The daughter of a 52-year-old woman with multiple scleroris is vowing never to let her fly on a commercial flight again after she was stranded at Denver International Airport for over eight hours last week.
Judy Bruce was traveling through Denver on her way to Bismarck, N.D., last Tuesday when United Express failed twice to put her on a connecting flight and then lost track of her for several hours.
When she arrived in Bismarck, daughter Tammy Hohertz said, her wet pants had been removed and her legs were only covered with a blanket.
Hohertz, a rancher in central North Dakota, said she could not afford to fly with her mother, who has flown by herself before. She was moving from Indianapolis to a new nursing home near her daughter.
Hohertz said she explained her mother’s condition to her travel agent and that Bruce’s sister explained the situation in detail when checking her in Indianapolis.
While representatives of United Airlines and United Express accepted responsibility for what happened to Bruce, they said she was never in danger. Mistakes were made by well-intended employees who did not communicate with each other, United spokeswoman Chris Nardella said.
Plane Left Without Her
When Bruce arrived in Denver at about 10:30 a.m. a security guard who works for the airline picked her up and took her to a special room for disabled passengers. He later took her to her gate a half hour before the flight.
But the guard did not tell the gate agent that Bruce was there and the plane left without her, said Doug Horn, vice president for customer service for Air Wisconsin, which operates United Express in Denver.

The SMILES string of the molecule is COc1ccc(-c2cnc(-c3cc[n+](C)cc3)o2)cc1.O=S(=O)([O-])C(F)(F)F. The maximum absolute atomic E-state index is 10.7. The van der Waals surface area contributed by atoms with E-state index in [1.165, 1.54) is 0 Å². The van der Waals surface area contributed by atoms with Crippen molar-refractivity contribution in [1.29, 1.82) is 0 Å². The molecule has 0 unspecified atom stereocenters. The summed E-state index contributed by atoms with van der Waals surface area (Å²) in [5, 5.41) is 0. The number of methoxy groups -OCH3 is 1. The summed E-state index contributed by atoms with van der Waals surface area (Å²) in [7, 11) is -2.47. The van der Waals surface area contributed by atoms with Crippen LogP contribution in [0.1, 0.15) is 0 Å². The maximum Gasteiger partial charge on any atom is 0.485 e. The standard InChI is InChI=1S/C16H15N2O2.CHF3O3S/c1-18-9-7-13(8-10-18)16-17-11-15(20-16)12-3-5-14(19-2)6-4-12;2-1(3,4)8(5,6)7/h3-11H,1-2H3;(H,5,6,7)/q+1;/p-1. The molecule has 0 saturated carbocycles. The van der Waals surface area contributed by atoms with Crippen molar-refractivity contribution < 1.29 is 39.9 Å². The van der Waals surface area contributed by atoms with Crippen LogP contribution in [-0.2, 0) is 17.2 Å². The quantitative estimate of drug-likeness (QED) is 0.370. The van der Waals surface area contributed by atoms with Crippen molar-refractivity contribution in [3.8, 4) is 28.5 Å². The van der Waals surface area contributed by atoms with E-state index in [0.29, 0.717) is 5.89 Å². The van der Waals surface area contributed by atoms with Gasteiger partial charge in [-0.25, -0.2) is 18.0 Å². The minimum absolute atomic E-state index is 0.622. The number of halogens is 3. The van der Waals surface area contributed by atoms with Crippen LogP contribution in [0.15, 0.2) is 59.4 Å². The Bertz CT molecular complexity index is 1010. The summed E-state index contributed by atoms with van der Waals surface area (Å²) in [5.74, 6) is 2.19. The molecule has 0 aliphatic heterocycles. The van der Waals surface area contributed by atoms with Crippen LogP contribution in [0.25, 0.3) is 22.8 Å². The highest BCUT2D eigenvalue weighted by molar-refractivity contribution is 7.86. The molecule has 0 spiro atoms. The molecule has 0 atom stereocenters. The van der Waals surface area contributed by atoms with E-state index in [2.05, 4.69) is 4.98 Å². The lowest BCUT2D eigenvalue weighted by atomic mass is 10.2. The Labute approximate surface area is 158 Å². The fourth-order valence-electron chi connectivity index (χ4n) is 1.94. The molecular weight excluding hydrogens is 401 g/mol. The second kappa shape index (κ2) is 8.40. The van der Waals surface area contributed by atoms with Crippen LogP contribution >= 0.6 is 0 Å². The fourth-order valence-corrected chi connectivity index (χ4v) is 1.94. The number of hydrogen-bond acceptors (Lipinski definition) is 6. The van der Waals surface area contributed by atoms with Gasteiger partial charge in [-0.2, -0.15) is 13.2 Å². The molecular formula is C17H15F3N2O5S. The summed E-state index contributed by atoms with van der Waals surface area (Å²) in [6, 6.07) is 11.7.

After the plane left, the gate agent noticed Bruce and asked her if she needed help. Bruce was confused so the woman checked her ticket and realized she had just missed the flight.
She rebooked Bruce on the next flight at 3:10 p.m., and at Bruce’s request, let her stay at the gate.
But sometime later a security guard noticed she was sitting alone and that she was disoriented. The guard took her to Travelers Assistance, a nonprofit organization that helps disabled passengers.
Petie Horton, assistant director of the group, said Bruce’s pants were wet when she was brought in. Bruce, apparently believing she was already in Bismarck, told Horton that her daughter was going to pick her up.
Volunteers changing her into a medical gown discovered Bruce’s ticket and realized she had missed her flight.
Needing Special Help?
During this time, United Express, in contact with workers in Bismarck, had begun searching for Bruce. They found her when the volunteers took Bruce to the gate to rebook her for a 7 p.m. flight.
Horn said Bruce’s family failed to tell the airline how much help she needed. Customer records show Bruce needed only a transfer from gate to gate, not special attention.
“Based on what I know now, Mrs. Bruce should never have been traveling by herself,” he said.
Under federal law, if an airline determines a passenger needs an assistant it must give the assistant a free ticket. Hohertz said she was unaware of that regulation but might have pushed the issue if she had known.